Now that I’ve discussed some common reasons to go through the trouble of conducting a market size analysis, how do you go about it? Unfortunately, there is no easy, standard answer to this question. Every situation is different, and the “right” answer is a function of available data, which varies wildly from case to case. Let’s look at a few of the more common methods to consider using when attempting to size a market opportunity:
Market sizing methodologies
Published secondary market size research studies
Most people are inherently lazy! I don’t really mean that in a “bad” way; most of us would prefer not to do any more work than we have to, on any particular task. So the most obvious thing to do first in any market sizing exercise is to see if anyone else has already done the work for you! Definitely do an Internet search for any already-published secondary research studies that may be available. Check out Gartner, IDC, Forrester as well as their less well-known competitors, who may publish research on smaller vertical markets. If you get REALLY lucky, they may have already done exactly what you’re looking for! But far more often, they’ve published a piece of research that you can use as a starting point for your market size analysis, adjusted to suit your needs. Going this route has the added benefit of adding CREDIBILITY to your analysis; this is particularly useful if your work will have an outside audience, such as potential investors.
Hire a market research firm or consultant to do primary research
Even if there is no secondary, already-published market report out there for your segment, there are plenty of market research companies that will be happy to build you just what you’re looking for via a primary research engagement. If you are part of a mature software business, already funded, or just independently wealthy, this can match closely with your needs. But this can be a very, very pricey option, out of reach for those who don’t fit into one of these flush-with-money categories.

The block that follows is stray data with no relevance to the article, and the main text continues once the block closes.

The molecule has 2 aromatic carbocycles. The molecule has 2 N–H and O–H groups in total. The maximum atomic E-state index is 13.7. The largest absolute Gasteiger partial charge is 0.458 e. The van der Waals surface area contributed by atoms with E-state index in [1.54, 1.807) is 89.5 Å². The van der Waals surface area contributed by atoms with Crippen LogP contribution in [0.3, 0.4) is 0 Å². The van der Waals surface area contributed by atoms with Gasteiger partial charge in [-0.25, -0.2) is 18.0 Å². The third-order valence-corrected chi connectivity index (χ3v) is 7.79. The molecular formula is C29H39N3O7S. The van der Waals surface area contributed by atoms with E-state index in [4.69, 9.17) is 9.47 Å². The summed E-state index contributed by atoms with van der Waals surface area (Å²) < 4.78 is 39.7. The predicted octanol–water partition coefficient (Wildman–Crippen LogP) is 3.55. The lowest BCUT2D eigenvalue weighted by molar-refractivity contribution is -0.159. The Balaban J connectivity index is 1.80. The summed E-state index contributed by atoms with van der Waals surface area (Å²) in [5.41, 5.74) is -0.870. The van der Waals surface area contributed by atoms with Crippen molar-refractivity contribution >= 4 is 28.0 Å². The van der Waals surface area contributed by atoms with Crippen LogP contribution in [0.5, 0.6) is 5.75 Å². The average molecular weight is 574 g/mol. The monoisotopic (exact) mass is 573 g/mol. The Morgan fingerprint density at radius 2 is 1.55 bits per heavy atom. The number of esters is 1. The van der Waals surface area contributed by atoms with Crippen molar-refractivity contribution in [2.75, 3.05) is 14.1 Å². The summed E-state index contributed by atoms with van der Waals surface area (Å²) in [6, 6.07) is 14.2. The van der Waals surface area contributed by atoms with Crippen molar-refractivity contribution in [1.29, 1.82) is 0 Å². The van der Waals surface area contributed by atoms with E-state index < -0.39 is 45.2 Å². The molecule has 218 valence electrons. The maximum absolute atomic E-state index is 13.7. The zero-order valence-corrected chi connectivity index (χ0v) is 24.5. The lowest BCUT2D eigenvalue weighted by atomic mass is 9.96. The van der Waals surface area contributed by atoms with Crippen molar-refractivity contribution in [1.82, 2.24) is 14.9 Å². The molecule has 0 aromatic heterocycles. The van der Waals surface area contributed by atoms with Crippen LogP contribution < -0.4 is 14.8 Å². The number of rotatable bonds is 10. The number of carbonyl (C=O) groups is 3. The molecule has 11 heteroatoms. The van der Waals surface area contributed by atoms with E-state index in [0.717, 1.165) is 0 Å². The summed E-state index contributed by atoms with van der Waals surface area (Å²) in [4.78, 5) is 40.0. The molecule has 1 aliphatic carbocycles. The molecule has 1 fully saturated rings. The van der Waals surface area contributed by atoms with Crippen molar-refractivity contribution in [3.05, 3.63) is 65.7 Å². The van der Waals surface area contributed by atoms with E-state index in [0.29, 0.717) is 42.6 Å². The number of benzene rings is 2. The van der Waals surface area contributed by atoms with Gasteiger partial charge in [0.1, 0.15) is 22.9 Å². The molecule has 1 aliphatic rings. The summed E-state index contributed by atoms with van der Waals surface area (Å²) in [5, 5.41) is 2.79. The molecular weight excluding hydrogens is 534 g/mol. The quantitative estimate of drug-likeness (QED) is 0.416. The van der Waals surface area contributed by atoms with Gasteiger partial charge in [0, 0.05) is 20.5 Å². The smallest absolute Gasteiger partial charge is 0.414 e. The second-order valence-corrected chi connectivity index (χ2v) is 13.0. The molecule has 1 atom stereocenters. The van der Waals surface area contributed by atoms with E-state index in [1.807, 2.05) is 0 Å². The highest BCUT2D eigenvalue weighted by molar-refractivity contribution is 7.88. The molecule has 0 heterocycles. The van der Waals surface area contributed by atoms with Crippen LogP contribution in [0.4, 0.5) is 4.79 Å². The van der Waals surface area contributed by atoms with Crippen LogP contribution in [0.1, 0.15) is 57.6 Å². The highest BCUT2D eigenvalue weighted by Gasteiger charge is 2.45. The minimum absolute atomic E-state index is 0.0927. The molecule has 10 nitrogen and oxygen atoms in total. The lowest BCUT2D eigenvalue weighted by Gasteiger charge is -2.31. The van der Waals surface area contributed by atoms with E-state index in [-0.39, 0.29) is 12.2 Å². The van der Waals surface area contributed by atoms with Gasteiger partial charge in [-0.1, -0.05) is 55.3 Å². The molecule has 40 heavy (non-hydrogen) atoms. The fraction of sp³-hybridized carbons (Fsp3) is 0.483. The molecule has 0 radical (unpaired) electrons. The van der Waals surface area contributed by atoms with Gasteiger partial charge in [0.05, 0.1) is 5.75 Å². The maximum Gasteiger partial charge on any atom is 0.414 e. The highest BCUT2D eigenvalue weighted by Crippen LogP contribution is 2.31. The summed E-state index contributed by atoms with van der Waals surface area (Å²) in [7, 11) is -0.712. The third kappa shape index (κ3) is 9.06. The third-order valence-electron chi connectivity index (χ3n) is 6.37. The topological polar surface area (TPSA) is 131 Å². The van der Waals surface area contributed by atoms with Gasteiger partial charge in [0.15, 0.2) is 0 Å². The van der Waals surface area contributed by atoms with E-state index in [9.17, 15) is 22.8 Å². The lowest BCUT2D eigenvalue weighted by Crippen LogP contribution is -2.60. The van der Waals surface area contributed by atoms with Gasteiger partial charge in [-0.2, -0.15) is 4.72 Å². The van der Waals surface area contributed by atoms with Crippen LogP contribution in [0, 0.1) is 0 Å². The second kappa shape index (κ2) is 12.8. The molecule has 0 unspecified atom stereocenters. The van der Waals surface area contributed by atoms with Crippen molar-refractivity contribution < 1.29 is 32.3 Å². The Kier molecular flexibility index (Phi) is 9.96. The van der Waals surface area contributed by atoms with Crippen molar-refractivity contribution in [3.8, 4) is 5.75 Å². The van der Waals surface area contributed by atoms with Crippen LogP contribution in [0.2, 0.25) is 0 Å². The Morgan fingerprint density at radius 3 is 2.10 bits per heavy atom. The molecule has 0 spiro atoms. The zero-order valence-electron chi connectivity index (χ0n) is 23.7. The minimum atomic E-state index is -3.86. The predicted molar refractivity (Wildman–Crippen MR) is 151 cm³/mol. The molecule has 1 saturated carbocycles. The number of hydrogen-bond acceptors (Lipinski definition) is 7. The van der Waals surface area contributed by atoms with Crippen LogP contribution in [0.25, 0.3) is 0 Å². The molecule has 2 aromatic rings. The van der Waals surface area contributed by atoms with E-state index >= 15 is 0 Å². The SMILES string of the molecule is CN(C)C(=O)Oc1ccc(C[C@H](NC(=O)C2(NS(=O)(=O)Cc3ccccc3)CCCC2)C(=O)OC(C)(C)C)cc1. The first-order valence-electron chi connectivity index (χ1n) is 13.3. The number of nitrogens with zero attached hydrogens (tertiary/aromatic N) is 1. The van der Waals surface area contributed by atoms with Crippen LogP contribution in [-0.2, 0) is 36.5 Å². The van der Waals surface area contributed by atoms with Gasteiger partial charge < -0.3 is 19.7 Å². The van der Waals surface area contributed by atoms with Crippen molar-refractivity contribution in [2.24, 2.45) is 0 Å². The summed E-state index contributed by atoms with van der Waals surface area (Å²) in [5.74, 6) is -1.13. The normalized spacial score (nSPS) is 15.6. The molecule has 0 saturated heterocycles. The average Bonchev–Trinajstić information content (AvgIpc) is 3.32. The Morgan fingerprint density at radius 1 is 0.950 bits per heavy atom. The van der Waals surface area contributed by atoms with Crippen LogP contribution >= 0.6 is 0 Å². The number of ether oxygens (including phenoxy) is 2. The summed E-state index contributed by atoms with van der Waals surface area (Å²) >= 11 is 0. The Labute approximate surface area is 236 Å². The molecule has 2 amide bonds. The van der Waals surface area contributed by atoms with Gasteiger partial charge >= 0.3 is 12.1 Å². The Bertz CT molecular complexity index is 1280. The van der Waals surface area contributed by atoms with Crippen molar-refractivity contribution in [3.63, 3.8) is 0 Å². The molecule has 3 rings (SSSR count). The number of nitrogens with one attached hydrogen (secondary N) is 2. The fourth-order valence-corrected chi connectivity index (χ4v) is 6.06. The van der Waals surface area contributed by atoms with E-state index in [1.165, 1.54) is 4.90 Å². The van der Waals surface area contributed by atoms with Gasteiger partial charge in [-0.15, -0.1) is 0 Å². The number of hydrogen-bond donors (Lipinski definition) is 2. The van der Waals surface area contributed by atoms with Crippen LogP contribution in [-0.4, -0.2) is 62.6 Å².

Self-service primary research
A more financially modest option to hiring a market research firm to conduct a primary research study is to ‘do it yourself”. Another in the long line of beautiful things born out of the Internet is the ability to do widespread research relatively cheaply and efficiently. So you might consider using one of the affordable online market research SaaS products which are widely available. Check out SurveyMonkey and their many competitors.
Top down market size analysis
Lacking any primary or secondary research efforts due to lack of current funding or a possibly an acute need for that level of analysis, a common market sizing method is what’s knows as the “top down” approach. That means that you start with a typically larger, known market, usually one with good secondary research available. Then you start “cutting it down” based upon the specifics of your particular segment.
For example, you’re planning on entering the accounting SaaS market. You know that there is a published figure of $2B for the overall accounting SaaS market. But your product is aimed only at cost accountants, which make up 60% of all accountants. This gets you to $1.2M. And it’s aimed only at enterprises, not SMBs, which is 50% of the accounting SaaS market, getting you down to $600M. So $600M would be your total addressable market segment size. If your projection for your maximum possible market share due to heavy competition is 25%, then your internal forecast would top out at $150M. All the numbers above are fictional, intended only to illustrate the methodology. Get the picture?